I want to share Joy Johnston’s recent post COPING WITH THE DIFFICULT EMOTIONS OF CAREGIVING on her site The Memories Project and also try to answer the question Joy raises.
“Caregiving is a tough task, both physically and emotionally. There are many emotions that can arise while one is a caregiver, and many are not pleasant. However, it is important to recognize, acknowledge and process these feelings. Caring.com offers an excellent article, The 7 Deadly Emotions of Caregiving: How to Cope.
The 7 emotions the article focuses on includes:
The article explains how these emotions arise while caregiving, the risks that come with these feelings and most importantly, what you can do about it. Many caregivers will find the above list familiar; some of us will experience one emotion more than another. For my mother, it was loneliness and worry; for me, it was worry, guilt and resentment.
I think it is important as caregivers to acknowledge what we feel, and equally as important to figure out how to best process these emotions so we don’t damage our own physical and mental well-being.
What caregiving emotions do you feel most consumed by, and how do you cope?”
Most consumed by? Hmmm.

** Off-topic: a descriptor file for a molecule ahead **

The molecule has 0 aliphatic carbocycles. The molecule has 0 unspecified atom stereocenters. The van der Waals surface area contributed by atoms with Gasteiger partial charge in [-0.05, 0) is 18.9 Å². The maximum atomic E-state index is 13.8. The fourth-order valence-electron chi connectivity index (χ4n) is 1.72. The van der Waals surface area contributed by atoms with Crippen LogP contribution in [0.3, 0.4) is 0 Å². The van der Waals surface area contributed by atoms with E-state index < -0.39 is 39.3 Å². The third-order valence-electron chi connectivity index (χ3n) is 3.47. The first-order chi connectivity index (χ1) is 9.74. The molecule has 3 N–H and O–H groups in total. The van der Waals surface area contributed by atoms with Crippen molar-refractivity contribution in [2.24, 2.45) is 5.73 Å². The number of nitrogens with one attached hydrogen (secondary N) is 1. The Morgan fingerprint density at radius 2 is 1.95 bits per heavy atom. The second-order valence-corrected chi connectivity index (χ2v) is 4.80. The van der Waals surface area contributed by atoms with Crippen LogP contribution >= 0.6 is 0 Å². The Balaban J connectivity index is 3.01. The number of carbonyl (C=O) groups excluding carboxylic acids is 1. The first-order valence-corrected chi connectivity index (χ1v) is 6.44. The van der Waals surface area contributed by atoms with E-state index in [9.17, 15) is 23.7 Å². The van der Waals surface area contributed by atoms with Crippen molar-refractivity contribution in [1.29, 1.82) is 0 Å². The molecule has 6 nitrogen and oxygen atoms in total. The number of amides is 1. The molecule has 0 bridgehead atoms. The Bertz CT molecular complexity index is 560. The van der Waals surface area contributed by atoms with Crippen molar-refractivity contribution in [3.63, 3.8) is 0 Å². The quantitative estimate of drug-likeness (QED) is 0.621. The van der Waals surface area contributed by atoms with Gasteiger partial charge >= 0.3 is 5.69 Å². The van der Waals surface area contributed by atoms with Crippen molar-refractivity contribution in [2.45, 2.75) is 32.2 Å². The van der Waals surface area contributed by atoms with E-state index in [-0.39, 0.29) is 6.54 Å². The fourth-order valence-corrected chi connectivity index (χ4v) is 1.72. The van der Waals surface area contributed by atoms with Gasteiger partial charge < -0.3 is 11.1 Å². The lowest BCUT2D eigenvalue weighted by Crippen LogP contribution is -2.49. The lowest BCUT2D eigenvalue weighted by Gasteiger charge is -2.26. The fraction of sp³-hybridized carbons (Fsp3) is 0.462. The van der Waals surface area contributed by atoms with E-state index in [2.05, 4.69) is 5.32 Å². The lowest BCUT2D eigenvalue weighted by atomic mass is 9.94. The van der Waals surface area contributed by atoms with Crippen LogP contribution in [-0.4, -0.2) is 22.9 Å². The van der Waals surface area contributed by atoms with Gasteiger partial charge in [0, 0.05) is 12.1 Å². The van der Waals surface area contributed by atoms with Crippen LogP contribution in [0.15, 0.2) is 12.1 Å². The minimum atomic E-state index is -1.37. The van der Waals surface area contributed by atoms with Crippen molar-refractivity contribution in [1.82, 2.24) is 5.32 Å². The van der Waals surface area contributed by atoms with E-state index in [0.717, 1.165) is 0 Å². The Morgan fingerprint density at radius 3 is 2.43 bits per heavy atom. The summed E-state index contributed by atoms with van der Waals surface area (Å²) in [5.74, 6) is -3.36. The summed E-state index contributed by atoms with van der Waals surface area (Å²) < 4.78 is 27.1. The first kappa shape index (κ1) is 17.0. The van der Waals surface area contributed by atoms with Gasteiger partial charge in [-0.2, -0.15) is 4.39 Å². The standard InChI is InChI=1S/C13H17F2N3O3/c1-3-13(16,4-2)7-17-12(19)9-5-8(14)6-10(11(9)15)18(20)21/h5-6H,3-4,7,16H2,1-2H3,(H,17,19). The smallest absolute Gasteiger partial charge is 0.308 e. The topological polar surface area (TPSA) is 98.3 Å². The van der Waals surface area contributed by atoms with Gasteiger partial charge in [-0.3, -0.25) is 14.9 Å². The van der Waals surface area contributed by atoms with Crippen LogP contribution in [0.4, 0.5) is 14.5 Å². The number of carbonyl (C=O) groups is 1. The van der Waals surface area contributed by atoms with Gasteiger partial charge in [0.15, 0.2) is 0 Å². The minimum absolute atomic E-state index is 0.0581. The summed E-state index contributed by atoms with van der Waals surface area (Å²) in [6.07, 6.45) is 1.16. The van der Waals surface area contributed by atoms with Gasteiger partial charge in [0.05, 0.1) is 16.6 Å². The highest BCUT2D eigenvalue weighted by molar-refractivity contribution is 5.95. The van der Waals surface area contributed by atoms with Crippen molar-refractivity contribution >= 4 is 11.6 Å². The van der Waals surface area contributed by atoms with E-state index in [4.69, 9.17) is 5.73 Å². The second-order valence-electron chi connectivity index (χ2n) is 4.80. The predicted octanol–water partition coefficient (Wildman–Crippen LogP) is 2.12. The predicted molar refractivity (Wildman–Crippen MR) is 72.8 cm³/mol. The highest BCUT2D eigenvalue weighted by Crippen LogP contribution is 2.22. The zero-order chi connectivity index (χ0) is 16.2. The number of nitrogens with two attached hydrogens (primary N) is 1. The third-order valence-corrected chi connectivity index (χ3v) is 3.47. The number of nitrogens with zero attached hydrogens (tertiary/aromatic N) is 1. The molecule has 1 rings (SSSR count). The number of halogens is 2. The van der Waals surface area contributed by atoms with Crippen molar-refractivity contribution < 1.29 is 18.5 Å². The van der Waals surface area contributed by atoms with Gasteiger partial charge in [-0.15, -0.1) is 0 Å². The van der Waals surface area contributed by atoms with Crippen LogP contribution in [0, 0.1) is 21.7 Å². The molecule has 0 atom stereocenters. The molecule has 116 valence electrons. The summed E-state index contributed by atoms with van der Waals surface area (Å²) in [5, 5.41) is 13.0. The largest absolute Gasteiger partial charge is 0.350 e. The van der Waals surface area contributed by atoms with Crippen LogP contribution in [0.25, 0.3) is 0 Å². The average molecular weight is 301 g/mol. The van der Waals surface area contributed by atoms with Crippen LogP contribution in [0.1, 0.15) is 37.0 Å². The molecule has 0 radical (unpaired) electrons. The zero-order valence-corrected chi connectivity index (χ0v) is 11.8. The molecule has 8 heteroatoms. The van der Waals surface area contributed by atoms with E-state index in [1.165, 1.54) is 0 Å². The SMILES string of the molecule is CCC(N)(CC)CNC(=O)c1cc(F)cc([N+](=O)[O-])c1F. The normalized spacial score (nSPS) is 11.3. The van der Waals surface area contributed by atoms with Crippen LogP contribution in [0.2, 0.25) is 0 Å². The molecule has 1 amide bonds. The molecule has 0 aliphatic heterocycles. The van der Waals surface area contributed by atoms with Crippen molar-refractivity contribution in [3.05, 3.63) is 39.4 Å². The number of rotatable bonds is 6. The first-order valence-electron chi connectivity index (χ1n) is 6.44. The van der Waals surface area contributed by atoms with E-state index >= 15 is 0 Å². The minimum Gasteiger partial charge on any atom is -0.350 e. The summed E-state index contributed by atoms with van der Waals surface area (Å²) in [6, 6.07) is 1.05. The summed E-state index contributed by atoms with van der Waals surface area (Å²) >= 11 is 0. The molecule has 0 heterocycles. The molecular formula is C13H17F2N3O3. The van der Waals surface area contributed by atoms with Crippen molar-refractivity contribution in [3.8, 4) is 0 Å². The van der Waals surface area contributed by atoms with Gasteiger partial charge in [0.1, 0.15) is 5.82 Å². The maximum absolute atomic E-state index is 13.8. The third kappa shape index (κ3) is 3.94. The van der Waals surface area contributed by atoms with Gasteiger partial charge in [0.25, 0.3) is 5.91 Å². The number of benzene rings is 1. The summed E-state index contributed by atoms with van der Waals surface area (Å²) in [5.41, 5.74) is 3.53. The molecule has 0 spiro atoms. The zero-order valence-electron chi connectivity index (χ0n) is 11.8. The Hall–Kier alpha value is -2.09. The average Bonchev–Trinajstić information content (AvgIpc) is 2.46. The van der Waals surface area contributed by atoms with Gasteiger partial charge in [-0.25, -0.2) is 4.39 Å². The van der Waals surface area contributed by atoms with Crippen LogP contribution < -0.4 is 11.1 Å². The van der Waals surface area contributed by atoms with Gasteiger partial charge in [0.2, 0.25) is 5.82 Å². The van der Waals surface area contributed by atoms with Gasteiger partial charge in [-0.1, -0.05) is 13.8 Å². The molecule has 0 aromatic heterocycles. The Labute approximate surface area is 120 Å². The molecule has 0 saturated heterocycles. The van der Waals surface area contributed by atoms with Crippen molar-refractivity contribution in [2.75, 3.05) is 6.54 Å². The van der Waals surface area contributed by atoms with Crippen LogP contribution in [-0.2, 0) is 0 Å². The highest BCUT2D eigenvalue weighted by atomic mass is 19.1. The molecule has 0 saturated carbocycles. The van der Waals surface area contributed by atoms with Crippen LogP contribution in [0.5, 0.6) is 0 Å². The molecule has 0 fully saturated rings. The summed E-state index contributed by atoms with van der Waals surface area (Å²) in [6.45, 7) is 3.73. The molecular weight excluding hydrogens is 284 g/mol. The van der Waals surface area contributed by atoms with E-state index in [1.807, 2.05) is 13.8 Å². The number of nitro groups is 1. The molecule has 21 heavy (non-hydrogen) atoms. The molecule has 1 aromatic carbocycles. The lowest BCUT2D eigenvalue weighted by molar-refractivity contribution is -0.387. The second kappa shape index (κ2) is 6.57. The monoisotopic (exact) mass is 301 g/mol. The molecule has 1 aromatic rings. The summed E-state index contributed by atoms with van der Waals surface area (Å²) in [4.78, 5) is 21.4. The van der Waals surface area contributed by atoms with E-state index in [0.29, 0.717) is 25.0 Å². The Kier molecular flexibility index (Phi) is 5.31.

Guilt is always with me, because I am so frequently full of Resentment, Anger and Defensiveness, the terrible trio that I fight constantly if often unsuccessfully. Worry, too, because it is generally tied closely to Guilt, Resentment, Anger and Defensiveness. I find it impossible to eliminate or even order my priority of emotions. Loneliness is strongest when I am beside Ralph unable to share in the communication on which our relationship was built. Grief seems a bit strong, overblown and pretentious for what I feel since others have much more to grieve about. But maybe if I’m honest I work to repress the primal strength of grief because typing this sentence a black wave of emotion washes over me, emotion I do not want to feel.
Of course we are all dealing with these emotions in one way or another everyday in small and large moments. But looking at them as a whole has given me a sense of perspective I can easily lose or at least forget.
(P.S. Thanks again Joy, for allowing me to share and for asking the question.)